“In high school, I developed an eating disorder, and in college, I was diagnosed with anorexia nervosa. I’m currently one year out of college and weight restored, but eating is so difficult for me. I’m now in therapy for OCD, which my therapist and I realize, intersects with my eating disorder. It is very challenging for me to eat anything. I think I might be unhealthy and then continue to eating healthy foods that make me feel good. As a part of my ERP, I was assigned to drink kombucha once a day at lunch, and then continue eating healthy for the remainder of the day and to eat pizza once per week. These things scare me because of the pizza with my friends after a pool party, when I normally would have avoided the situation. I am so happy I was a part of my friend group in a way I previously couldn’t be and that I was able to face some of my fears.”
Sienna, this is so good. Oh, I love it. You’re doing such hard things. And I love how you’ve identified the specifics, like eating unhealthy, but then going back to your other. I think that is such a great-- you’ve identified what the trigger is. That is so, so important, and it’s such an important part of exposure therapy. We talk about this a lot in ERP School, which is our signature course for OCD, which is, as you plan your exposures, you really want to be clear on the obsessions that you’re going to be targeting. Because once you’ve identified a good obsession and what you want to target, then you can create some really great exposures and some really specific exposures for it. So, so good.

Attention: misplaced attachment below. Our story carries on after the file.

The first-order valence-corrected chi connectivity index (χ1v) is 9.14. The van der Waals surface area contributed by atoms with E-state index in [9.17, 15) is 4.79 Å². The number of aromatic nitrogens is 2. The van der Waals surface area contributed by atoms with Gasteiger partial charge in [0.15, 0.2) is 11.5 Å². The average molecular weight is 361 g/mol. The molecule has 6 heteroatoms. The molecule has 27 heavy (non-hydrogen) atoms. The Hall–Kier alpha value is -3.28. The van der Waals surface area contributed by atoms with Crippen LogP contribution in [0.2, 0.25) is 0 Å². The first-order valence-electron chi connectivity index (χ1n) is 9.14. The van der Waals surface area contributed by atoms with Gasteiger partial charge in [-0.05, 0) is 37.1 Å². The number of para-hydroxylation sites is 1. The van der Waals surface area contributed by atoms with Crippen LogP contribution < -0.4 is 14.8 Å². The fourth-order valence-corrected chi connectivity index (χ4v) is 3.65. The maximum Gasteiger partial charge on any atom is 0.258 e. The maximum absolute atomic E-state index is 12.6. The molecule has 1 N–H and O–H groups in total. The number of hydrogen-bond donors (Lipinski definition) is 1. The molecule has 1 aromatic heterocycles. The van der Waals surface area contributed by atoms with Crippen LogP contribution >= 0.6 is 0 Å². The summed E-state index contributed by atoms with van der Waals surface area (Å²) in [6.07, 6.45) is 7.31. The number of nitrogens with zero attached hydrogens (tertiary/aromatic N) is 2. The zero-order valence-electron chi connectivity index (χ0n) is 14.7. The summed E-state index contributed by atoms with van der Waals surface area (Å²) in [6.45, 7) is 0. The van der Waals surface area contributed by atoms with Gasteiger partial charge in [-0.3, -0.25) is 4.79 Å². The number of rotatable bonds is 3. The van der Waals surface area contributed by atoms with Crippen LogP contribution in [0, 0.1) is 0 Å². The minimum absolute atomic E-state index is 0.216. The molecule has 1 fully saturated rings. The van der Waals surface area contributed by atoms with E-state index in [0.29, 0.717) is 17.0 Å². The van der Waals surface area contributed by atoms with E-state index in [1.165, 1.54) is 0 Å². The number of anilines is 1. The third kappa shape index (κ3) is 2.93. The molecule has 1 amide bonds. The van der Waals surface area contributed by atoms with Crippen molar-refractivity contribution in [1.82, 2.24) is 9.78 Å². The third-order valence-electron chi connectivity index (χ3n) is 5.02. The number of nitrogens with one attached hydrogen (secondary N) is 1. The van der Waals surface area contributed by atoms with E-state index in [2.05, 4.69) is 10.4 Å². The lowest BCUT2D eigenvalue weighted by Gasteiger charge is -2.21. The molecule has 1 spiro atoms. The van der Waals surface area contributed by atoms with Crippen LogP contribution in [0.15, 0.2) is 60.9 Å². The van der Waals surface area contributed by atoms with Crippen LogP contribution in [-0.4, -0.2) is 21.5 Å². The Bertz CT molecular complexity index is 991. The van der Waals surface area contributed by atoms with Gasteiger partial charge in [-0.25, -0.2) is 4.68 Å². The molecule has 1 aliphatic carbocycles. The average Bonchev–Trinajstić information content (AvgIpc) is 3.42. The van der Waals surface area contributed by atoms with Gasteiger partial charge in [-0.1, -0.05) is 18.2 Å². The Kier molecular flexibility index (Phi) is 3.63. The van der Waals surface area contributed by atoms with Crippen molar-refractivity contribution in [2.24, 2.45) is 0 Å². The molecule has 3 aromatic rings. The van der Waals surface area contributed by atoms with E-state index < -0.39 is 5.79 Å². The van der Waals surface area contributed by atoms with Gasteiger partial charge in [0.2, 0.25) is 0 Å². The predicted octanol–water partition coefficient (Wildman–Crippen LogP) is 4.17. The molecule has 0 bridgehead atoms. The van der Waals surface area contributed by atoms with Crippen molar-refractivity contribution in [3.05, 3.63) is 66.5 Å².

All right. Let’s finish up with the review of the week. It’s from Love Heart 2 and they went on to say:
“Kimberley knows her stuff. I discovered Kimberley’s podcast a few months ago, and I really love listening to her Aussie-American accent as I am an Aussie in the US myself.” How fun, Love Heart 2. That makes me feel so close with you. “So it feels like a little piece of home. Secondly, she’s very informed on OCD, which I have had for a long time and anxiety. When you get down on yourself as a result of a mental illness, you need someone like Kimberley in your ear, reminding you that you can do hard work and that you are worth it.”
Oh my goodness. Thank you so much for that review, Love Heart 2. If you haven’t left a review, please do so. It allows me to reach more people. When they see my podcast, it allows them to feel like they can trust what we’re saying. And that’s so important to me. The more people who feel that they can trust me, the more I can help them, and hopefully, I can bring just a little bit of joy into their day. So, thank you so much, Love Heart 2, and thank you so much, Sienna, for contributing to the “I did a hard thing” segment.
All right, my loves, I’m going to sign off. Please do remember that the tone of your voice matters. It really, really does. Have a wonderful day.